Sommerville was convinced that his collection was both authentic and of the finest quality. In a 1893 portrait by Stephen Ferris (Fig. 4), he appears with a number of his precious stones, looking every bit the proud collector. Ironically, he is pictured with two of his most prominent forgeries: the “Jupiter Aegiochus” and the “Tri­umph of Constantine.” For Sommerville, the-acquisition of these two cameos represented a great investment, both in terms of personal effort and finances. He was proud to have pro­duced a small monograph on each piece. An exhibition held in Philadelphia in 1875 gave Sommerville the first opportunity to display his collection publicly. During this period, he many works, ancient these publications, as well as the guided tours of his collection, met with favorable public reception. From i888 to i891, his gem collection was exhib­ited at The Metropolitan Museum of Art in New York. Luigi di Cesnola, the Metropolitan’s director at that time, was interested in putting Sommerville’s collection on permanent display.

At the same time, in his hometown of Phila­delphia, Sommerville was forging relationships with both the University of Pennsylvania and the University Museum. After 1891, the University Museum was entrusted with the permanent exhi­bition of the Sommerville collection, which, among its other riches, contained the inventory of an entire Buddhist temple (Fig. 5). Thus, the Sommerville collection is among the oldest in the Museum. In 1894, Sommerville was named Professor of Glyptology (the study of engraved gems) at Penn. The appointment appears to have been made in connection with his gift_ Addi­tional honors, including membership in various European learned societies, would follow.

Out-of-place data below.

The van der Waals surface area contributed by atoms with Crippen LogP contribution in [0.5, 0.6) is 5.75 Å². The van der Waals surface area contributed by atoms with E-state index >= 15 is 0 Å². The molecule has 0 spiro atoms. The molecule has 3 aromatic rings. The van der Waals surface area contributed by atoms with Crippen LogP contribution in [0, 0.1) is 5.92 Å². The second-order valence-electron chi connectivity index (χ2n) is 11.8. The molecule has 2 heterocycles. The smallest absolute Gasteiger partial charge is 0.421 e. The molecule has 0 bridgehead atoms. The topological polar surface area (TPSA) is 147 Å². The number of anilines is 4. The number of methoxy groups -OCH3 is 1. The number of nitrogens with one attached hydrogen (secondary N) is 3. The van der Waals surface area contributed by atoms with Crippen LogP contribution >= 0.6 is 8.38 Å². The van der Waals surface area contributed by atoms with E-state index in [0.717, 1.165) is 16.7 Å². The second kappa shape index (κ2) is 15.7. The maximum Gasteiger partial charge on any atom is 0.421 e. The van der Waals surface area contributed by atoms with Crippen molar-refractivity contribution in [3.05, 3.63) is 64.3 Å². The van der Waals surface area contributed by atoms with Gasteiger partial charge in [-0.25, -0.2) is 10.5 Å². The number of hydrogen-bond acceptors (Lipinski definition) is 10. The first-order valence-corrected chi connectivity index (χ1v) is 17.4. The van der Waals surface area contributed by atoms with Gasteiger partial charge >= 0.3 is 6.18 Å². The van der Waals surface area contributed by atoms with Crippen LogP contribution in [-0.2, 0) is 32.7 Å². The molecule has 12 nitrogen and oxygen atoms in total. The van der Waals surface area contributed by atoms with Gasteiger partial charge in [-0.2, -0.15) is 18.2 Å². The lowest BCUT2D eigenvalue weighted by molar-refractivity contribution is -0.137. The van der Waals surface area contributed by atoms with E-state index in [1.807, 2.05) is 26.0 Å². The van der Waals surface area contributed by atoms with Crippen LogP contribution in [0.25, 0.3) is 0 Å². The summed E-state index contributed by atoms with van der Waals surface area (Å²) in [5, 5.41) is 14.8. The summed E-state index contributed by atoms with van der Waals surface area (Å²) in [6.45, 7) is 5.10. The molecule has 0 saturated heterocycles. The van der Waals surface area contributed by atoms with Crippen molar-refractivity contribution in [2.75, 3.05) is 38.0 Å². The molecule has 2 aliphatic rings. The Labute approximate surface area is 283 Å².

It seemed that Sommerville had arrived at the zenith of his career; soon after, the first black clouds appeared on the horizon. Voices of doubt regarding the authenticity of his finds began to resonate throughout the ranks of the Museum—and they continued to grow louder. Perhaps the most emphatic voice was that of Stewart Culin, who was Museum director at the time. Distressed by the insults hurled at his collection, Sommerville complained that it was being unfairly neglected. In 1903, Stewart Culin left the University Museum. On May 5th, 1904, Maxwell Sommerville died while on extended vacation in Paris.

Among its other provisions, Sommerville’s will specified that a large endowment be left to the Museum for the upkeep of his collection. Of course, this provision was to the Museum’s great advantage. The story might simply have ended here; unfortunately, however, the Sommerville collection was not destined to enjoy a moment’s peace. Dramatic events involving the collection quickly unfolded. These events began in the fall of 1904., with a visit to the University Museum by Adolf Furtwängler, the eminent German archae­ologist. It was on this occasion that Sommerville’s gem collection caught the great Furtwangler eye.

Upon returning to Germany, Furtwängler gave an appraisal of the Sommerville collection before the Bavarian Academy of Sciences. The notes from his trip were published in the Academy’s minutes in 1905. Furtwängler’s appraisal follows in its own inimitable style:

Here [i.e., the University Museum] one fiends a large collection of gems which belonged to Maxwell Sommerville. Sommerville is the author of the book Engraved Gems, their history and place in art; I refer to this book in my work Ancient Gems, volume III, page 4.34 as “marvelously hideous, the utterly useless work of a dilet­tante.” The collection is as grotesque as the book. It is comprised almost entirely of fakes. Through the good will of the mu­seum staff I was able to peruse the collection piece by piece. The few true antique stones in the collection are practically meaningless and worthless too. (Furtwangler 1905:254)